Part III in our blog series from Colin Abercrombie INCo’s CCO, discusses how to get immediate value from your CRM System. A Chartered Accountant for over 30 years, having had his own practice, Colin was also a Partner in a mid-tier accountancy firm for 5 years.
Your CRM platform has been deployed, the data from all sources has been cleansed and added, you have designed the user interfaces and trained your champions………………what now?
Obtaining High Value, Quickly
To get company-wide “buy-in” quickly from your firm, you will need to show some results. If you have planned and configured things correctly within the system, then you will also have thought through what information you want to surface and designed the dashboards to present this information. You need to ensure that this visibility is there immediately - nothing will destroy credibility quicker than external influencers, who are not involved in the project, forming a view that little or no tangible value is being delivered. Equally, nothing will motivate senior personnel quite like knowing that their activity (or lack of), is entirely visible to management. The surfacing of this information will not only answer the “where are we with this?” questions, but will also provide the forward momentum, via user participation, that is required.
As I mentioned in one of my previous blogs on this subject, stick with cross-selling and new business targets for users just now - in other words, keep things restricted within the Sales & Marketing environment. This is by far the easiest place to start, but it is also the area that will have greatest immediate impact on the firm’s financial performance, in the form of revenue growth.
- 1. Get Marketing driving marketing qualified leads (MQL’s) to your technical professionals;
2. Assign the development of these MQL’s, within the CRM environment, to these technical professionals;
3. Monitor and control the progress and closure of these MQL’s, into new business, via dashboards.
Once you have all of your senior team active within the CRM platform, via the Sales & Marketing activities outlined above, you can turn the focus of the project onto areas of operational improvement.
There are many areas within a professional services firm where “time spillage” is an issue and represents a genuine obstacle to improved operational efficiency. For decades, many professional firms have absorbed such inefficiencies within the unpaid overtime hours that staff will work - this is an inbuilt disincentive to undertake genuine modernisation and improvement in the business, and will result in loss of staff and succession issue over time (but that’s an entirely different blog!).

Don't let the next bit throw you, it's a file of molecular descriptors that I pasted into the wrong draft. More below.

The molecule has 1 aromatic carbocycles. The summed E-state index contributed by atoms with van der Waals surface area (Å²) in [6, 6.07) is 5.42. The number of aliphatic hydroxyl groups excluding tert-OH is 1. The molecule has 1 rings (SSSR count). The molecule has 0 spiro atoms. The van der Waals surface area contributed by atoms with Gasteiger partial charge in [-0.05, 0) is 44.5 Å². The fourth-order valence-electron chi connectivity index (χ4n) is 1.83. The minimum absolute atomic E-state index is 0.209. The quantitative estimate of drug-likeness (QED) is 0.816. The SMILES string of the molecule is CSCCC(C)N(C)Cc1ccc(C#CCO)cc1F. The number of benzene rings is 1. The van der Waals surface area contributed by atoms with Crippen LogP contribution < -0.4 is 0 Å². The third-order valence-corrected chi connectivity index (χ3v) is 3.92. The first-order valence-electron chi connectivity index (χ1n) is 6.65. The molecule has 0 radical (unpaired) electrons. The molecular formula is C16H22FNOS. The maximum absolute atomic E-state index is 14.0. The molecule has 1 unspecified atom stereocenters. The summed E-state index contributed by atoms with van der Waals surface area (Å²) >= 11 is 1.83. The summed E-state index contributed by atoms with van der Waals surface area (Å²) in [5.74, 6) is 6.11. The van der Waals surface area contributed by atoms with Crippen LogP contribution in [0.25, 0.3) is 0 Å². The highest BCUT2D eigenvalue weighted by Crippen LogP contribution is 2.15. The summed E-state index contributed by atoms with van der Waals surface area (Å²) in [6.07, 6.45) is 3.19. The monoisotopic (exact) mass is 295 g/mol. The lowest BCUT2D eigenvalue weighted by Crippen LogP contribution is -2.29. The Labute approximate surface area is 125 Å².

Of the areas that a modern practice should be looking at for operational improvement, where can strategic deployment of CRM deliver an impact? Some of the easier places to start include:
(i) Data accuracy and continuity across operational systems - use the CRM as the central “static data” hub, from which all data is synchronised to satellite operational systems;
(ii) Provision of a Single Client View on all operational activity - use the CRM as the interface for all email, letters, memo’s, notes of meetings / calls, etc. Creation of documents through this single client view, and the ability to review all client interactions via one single screen, will bring all of the involved disciplines (tax, general practice, audit, billings etc) together in the servicing of the client in a consistent manner, clearly visible to all professional staff in a clear chronological view of the firms activities;
(iii) Notifications and project messaging platform - the ability to alert colleagues, ‘hand-off’ or delegate activities, etc., without resorting to email, all within the single client view environment;
Workflow management and project status visibility - use the CRM to provide an enhanced and granular single client view by recording and surfacing information of projects in progress;
(iv) Client dashboards for shared project status reporting - provide a client login, or pdf report, to surface status and responsibility information to the client in a user-friendly manner (dashboard or timeline) - for the brave and efficient who are on top of their client’s affairs!
A Few Useful (Random) Tips
1. Start with Sales and Marketing and involve the senior technical teams;
2. Select a CRM that does not ratchet up cost based on users - this will make a whole firm roll-out expensive;
3. Select a CRM that provides clear dashboard and reporting functionality;
4. Don’t worry about data continuity and silos within operations - pretty much everything can be synchronised - if you have a plan;
5. Don’t try and do too much, too quickly;
6. Get CEO level buy-in and participation from the get-go.
Hopefully you have found this short series of blogs useful in your CRM deliberations.
If I was to leave you with one key bit of advice, as you begin your CRM journey, it would be – get expert help from a team who have done this before and understand the particular challenges that a professional firm will face. CRM implementation needn’t be painful, expensive or (eventually) abandoned!